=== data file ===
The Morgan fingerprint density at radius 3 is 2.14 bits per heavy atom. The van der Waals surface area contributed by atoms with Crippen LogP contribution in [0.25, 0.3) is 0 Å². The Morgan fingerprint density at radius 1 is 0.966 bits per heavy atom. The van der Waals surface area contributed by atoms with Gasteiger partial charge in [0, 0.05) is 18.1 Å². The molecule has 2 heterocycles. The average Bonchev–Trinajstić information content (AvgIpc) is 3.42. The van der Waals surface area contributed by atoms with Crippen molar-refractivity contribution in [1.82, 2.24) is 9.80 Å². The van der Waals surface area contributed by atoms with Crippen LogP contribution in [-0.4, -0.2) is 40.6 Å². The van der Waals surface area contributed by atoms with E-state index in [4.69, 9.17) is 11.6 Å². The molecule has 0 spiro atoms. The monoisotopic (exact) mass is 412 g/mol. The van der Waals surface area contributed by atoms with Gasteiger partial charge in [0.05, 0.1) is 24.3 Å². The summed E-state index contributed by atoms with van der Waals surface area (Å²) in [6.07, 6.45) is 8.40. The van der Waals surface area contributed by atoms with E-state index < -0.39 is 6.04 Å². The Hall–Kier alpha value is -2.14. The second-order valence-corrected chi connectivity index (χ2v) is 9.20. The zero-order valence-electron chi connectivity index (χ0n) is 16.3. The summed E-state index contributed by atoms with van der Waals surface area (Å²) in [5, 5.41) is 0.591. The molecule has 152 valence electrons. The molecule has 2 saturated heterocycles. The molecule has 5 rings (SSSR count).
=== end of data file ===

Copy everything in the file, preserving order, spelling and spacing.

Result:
The Morgan fingerprint density at radius 3 is 2.14 bits per heavy atom. The van der Waals surface area contributed by atoms with Crippen LogP contribution in [0.25, 0.3) is 0 Å². The Morgan fingerprint density at radius 1 is 0.966 bits per heavy atom. The van der Waals surface area contributed by atoms with Gasteiger partial charge in [0, 0.05) is 18.1 Å². The molecule has 2 heterocycles. The average Bonchev–Trinajstić information content (AvgIpc) is 3.42. The van der Waals surface area contributed by atoms with Crippen molar-refractivity contribution in [1.82, 2.24) is 9.80 Å². The van der Waals surface area contributed by atoms with Crippen LogP contribution in [-0.4, -0.2) is 40.6 Å². The van der Waals surface area contributed by atoms with E-state index in [4.69, 9.17) is 11.6 Å². The molecule has 0 spiro atoms. The monoisotopic (exact) mass is 412 g/mol. The van der Waals surface area contributed by atoms with Gasteiger partial charge in [0.05, 0.1) is 24.3 Å². The summed E-state index contributed by atoms with van der Waals surface area (Å²) in [6.07, 6.45) is 8.40. The van der Waals surface area contributed by atoms with E-state index < -0.39 is 6.04 Å². The Hall–Kier alpha value is -2.14. The second-order valence-corrected chi connectivity index (χ2v) is 9.20. The zero-order valence-electron chi connectivity index (χ0n) is 16.3. The summed E-state index contributed by atoms with van der Waals surface area (Å²) in [5, 5.41) is 0.591. The molecule has 152 valence electrons. The molecule has 2 saturated heterocycles. The molecule has 5 rings (SSSR count).